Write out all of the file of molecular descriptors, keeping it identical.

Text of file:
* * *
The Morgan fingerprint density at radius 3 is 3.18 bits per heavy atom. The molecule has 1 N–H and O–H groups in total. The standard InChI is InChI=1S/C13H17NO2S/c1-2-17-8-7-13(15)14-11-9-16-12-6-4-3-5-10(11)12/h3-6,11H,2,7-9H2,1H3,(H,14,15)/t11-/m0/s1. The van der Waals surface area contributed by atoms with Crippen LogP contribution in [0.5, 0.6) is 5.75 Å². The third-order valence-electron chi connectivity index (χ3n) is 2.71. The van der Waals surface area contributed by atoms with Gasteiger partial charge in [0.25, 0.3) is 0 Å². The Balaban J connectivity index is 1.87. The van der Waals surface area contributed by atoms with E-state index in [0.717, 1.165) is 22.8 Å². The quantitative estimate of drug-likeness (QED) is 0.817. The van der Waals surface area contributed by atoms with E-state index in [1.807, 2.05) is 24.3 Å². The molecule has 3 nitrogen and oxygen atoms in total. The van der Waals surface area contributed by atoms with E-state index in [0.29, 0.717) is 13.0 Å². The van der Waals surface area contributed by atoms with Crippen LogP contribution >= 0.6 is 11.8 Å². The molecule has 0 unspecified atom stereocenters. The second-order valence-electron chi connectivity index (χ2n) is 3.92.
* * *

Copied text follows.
The Morgan fingerprint density at radius 3 is 3.18 bits per heavy atom. The molecule has 1 N–H and O–H groups in total. The standard InChI is InChI=1S/C13H17NO2S/c1-2-17-8-7-13(15)14-11-9-16-12-6-4-3-5-10(11)12/h3-6,11H,2,7-9H2,1H3,(H,14,15)/t11-/m0/s1. The van der Waals surface area contributed by atoms with Crippen LogP contribution in [0.5, 0.6) is 5.75 Å². The third-order valence-electron chi connectivity index (χ3n) is 2.71. The van der Waals surface area contributed by atoms with Gasteiger partial charge in [0.25, 0.3) is 0 Å². The Balaban J connectivity index is 1.87. The van der Waals surface area contributed by atoms with E-state index in [0.717, 1.165) is 22.8 Å². The quantitative estimate of drug-likeness (QED) is 0.817. The van der Waals surface area contributed by atoms with E-state index in [1.807, 2.05) is 24.3 Å². The molecule has 3 nitrogen and oxygen atoms in total. The van der Waals surface area contributed by atoms with E-state index in [0.29, 0.717) is 13.0 Å². The van der Waals surface area contributed by atoms with Crippen LogP contribution >= 0.6 is 11.8 Å². The molecule has 0 unspecified atom stereocenters. The second-order valence-electron chi connectivity index (χ2n) is 3.92.